As we adjust to our new lifestyle of long-term social distancing, we are making a point to check in with friends both near and far, who are all facing different degrees of this new normal.
This week, we are thrilled to hear from a longtime friend of the Creamery, cookbook author, entrepreneur and altogether mom boss to three charming sons, Lucinda Scala Quinn.
Lucinda has always been a master at making something out of nothing. She shared thoughts from her apartment on Manhattan's west side, where she's been cooking non-stop.
Right now, when I close my eyes and picture the place where I want to mind travel, I am transported to Vermont.
The occasion is the annual Vermont Cheesemakers festival -- hosted at the incomparable Shelburne Farms over a beautiful summer weekend in August.
We arrive from New York City after a five-hour drive on highways, back roads, and finally through the gates at Shelburne Farms. We meander down the winding road that curves through the historic grounds, past fields and forests of sweeping meadows, pastureland with grazing animals, and a dairy operation turning out farmstead cheddar cheeses.
The scent of fresh cut grass wafts in from a breeze off Lake Champlain, before finally reaching our destination at the very end of the path. The summer Inn is a transformed gilded-age home perched on the edge of the lake. For three nights, my family vacations without any of the modern trappings we’ve come to rely on; cell phones, air conditioners or computers.
Instead, it’s books, fans, bikes, swims, walks and meals.
There is always a lot of eating, drinking and snacking since Vermont produces the most delicious, consciously produced food products of any state in the country.
Who could have imagined just six or seven months ago, when I sat innocently nibbling soft-ripened goat cheese in Vermont, that we would now be marking six weeks of a state-mandated at-home quarantine.
As we ride out a global pandemic in our apartment in New York City-- an epicenter of this horrible virus-- Vermont sounds like a dream.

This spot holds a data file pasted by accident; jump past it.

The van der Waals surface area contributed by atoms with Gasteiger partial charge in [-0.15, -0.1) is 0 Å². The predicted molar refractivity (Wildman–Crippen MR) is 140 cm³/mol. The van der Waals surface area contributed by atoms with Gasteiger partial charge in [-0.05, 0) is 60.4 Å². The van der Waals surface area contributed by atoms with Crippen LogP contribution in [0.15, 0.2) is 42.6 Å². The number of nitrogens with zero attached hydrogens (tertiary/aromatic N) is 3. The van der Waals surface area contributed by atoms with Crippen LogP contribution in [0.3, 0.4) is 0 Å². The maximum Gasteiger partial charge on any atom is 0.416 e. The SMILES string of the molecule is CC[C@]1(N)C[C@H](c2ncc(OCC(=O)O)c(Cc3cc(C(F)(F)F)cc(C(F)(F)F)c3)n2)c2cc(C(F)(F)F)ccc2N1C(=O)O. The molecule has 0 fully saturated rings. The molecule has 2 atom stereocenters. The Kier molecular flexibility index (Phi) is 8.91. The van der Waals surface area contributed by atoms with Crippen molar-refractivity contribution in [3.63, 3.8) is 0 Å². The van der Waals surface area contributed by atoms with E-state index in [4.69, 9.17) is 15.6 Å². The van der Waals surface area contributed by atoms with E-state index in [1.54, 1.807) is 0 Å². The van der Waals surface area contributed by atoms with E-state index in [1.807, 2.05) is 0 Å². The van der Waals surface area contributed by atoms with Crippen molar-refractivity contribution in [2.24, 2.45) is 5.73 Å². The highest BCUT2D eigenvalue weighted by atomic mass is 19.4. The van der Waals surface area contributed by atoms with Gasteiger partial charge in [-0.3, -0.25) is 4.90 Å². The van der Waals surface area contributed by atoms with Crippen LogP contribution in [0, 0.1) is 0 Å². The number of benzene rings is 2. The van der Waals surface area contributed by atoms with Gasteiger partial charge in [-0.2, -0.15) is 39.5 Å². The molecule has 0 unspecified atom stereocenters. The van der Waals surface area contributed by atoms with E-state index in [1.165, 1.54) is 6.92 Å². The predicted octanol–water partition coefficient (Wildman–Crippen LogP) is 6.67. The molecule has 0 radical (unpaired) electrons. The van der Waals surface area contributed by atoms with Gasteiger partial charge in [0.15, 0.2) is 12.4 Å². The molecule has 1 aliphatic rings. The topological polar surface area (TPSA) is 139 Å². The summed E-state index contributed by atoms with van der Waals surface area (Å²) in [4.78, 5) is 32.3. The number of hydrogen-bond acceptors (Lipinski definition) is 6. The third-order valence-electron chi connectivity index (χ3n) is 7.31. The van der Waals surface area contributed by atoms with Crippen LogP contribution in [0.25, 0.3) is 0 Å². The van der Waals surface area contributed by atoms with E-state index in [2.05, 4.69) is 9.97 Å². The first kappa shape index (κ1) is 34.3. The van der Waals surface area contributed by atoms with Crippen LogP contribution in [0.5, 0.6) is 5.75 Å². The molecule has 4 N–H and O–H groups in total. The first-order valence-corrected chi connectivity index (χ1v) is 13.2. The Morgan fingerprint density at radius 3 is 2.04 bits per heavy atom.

Now, I must rely on my cooking to take me traveling.
At first, I drew from the scant pantry stocked with finds from recent trips. There I found year-old dry ancho chilies, beans and masa harina made for a Mexican meal like one eaten in Oaxaca last year. Also, noodles, shitake dry mushrooms and kombu seaweed make a replicate of a memorable soup from a recent visit to Osaka, Japan. This morning I had leftover rice and dal from a beloved page-worn Indian cookbook.
When it came time to procure new raw ingredients like fresh produce, meats, and dairy, a grocery or farmers’ market trip was decidedly out of the question. So, I promised myself to support our local farmers and purveyors with delivery purchases.
Our basics, like flour came from Wild Hive Farm, canned tomatoes from New Jerseys’s own First Field, chicken from D’artagnan and vegetables from Wood Thrush Farm to name a few orders I received in the last couple weeks.
The small, specialty purveyors need our help now more than ever, after all.
Food prices have soared, and my mind is focused on those souls desperately seeking a meal and nutrition during this difficult time, so I’ve been making what sustaining monthly donation to World Central Food Kitchen I can manage.
As for butter, Vermont Creamery has my heart.
I confessed my appreciation for bougie butter in a Washington Post article last year; the preparation led me down a rabbit hole of cooking and tasting every European-style butter available for purchase. I had to assure myself that my Vermont bias was not tainting my taste buds or my judgment.
My quest was to find a better-best multipurpose butter that could easily swap for the commercial brands we’re used to, without the higher butterfat content throwing off the ratios of my favorite recipes. It turns out, that when it comes to butter—fresh and local matters.
Like everyone else these days, I plunge the depths of my pantry daily to feed my family.
In fact, my cookbook Mad Hungry Family, has an entire chapter called Pantry Power, a term I coined long before it was a hashtag. That chapter picked up on a book from 2009 in which I desperately tried to keep my emerging young sons and husband fed three meals a day on a budget.
Making something out of nothing has been my everyday bread and butter practice for years.
Right now it’s the little luxuries I covet, and try to sneak in when no one expects it. Like sweet or savory pie any which way. As long as there is flaky, salty, crust, I can make my quarantined Quinn’s happy by simply marrying pie dough with just about any filling.
All you need for success is a reliable, foolproof recipe. The dough can be made quickly or frozen for future use. With Spring soon unfolding to Summer we have the promise of June strawberries, July Raspberries, and August blueberries before us. No viral pandemic can take that away.
Until then, I’m perfectly happy with any vegetable, fruit or even buttermilk custard that can be wrapped in pie dough, and baked to a trusted, buttery, crispy conclusion. Today, I’m baking Spinach Hand Pies and will dream about a future trip to somewhere I’ve never been before like Turkey or Greece.
Until then, our cookbooks are our airplanes.